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  • Annelisa MacBean

Trusting Ourselves in Transition

Most of us very genuinely want to experience ourselves as healed, whole and able to fully step into a life of deep intimacy, creativity, and aliveness. This is a shared, authentic human longing. It is a precious indication that we have a sense of our origins, our non-physical, energetic selves, beyond the body. It is so important to honor and hold close this knowing instinct.

Simultaneously, it’s also important to realize that most of us share an unconscious investment in not healing, not being whole or intimate or creative. This is an adaptive and intelligent decision because, at a very deep (mostly unconscious) level, we know the implications of being utterly and absolutely alive are world-shattering. We have a very deep sense that if we express the truth of what we are, things will never be the same, a knowing that true healing means the loss of those familiar lenses through which we currently imagine ourselves, others, and the world. The images we’ve become identified with will dissolve. While this is exhilarating and exciting, and a big “YES” echoes in the back of our minds . . . it is also profoundly disorienting . . . and there is a counter-balancing "NO"echoing in the recesses of our minds, even if we can't actually hear it.

In our early relational experiences, we learned how to fit in, survive, and stay out of unworkable bodily states of fear, pain, loss, and grief. Our perceptual, somatic, and autonomic lenses helped us to stay physically safe (meaning not dead . . . injured maybe, even abused . . . but not physically dead). Spontaneous authenticity was not safe in the early days of this existence. And so, the idea of BEING still generates deep anxiety. As the lenses or filters we have used for protection are removed or recalibrated, we lose the protective and adaptive functions they provided when we were young, and we may find ourselves in a very direct, unfiltered relationship with life. It may feel as if our heart is no longer inside our rib cage but fully exposed on the outside, raw and tenderized. We may wonder why we’re “not healing fast enough” or why our process looks so different than a spouse’s or a friend’s. We notice that the direction of our unfolding doesn’t fit into the fantasies of a culture that is addicted to fast-paced-positivity at all costs. Rather than attributing this difference to our own weaknesses, failures, or some inherent wrongness about ourselves, we might remember, with mercy, that our adaptive strategies have been put in place with incredible creativity and intelligence, to keep us safe and alive; that they are, in their own ways, manifestations of a benevolent sort of grace. In those moments when you notice that familiar self-attack, shame, self-aggression, and critical self-judgment boils to the surface and slows you down, re-focus your attention on something, anything that is beautiful. Can you see clouds or flowers or a beautiful color in someone’s clothing? Can you hear music, smell food cooking, or touch a child or a pet or the fabric of your sweater? Redirecting your attention even slightly creates an opening, an opportunity, a footing from which you can step into a bit of beauty, a bit of spaciousness, the possibility of kindness to yourself.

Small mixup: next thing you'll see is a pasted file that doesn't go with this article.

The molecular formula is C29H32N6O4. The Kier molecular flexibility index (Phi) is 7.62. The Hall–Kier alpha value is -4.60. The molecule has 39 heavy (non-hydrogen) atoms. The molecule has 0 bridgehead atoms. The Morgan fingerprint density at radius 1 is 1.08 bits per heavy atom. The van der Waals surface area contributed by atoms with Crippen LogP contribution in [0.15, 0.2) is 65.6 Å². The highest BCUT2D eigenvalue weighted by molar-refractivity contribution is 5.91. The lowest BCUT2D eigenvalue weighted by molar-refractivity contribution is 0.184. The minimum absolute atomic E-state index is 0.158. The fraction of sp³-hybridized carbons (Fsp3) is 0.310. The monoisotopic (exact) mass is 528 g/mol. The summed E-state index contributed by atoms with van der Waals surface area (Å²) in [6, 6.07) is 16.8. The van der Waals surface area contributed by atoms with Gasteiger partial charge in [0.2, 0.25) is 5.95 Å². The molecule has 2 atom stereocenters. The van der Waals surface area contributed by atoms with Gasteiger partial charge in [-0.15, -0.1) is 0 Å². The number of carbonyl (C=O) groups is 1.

Please understand that true healing requires the unraveling of your old images and ideas of yourself in simultaneity with the rebirth of a truer, more honest and authentic expression of your soul into the world. To accomplish this, we must all include a transition period, a middle liminal period in which we learn to be with what is passing away with compassion and gratitude . . . while at the same time surrendering and opening to the awesome responsibility of living and being the newer and truer emerging lights we are.



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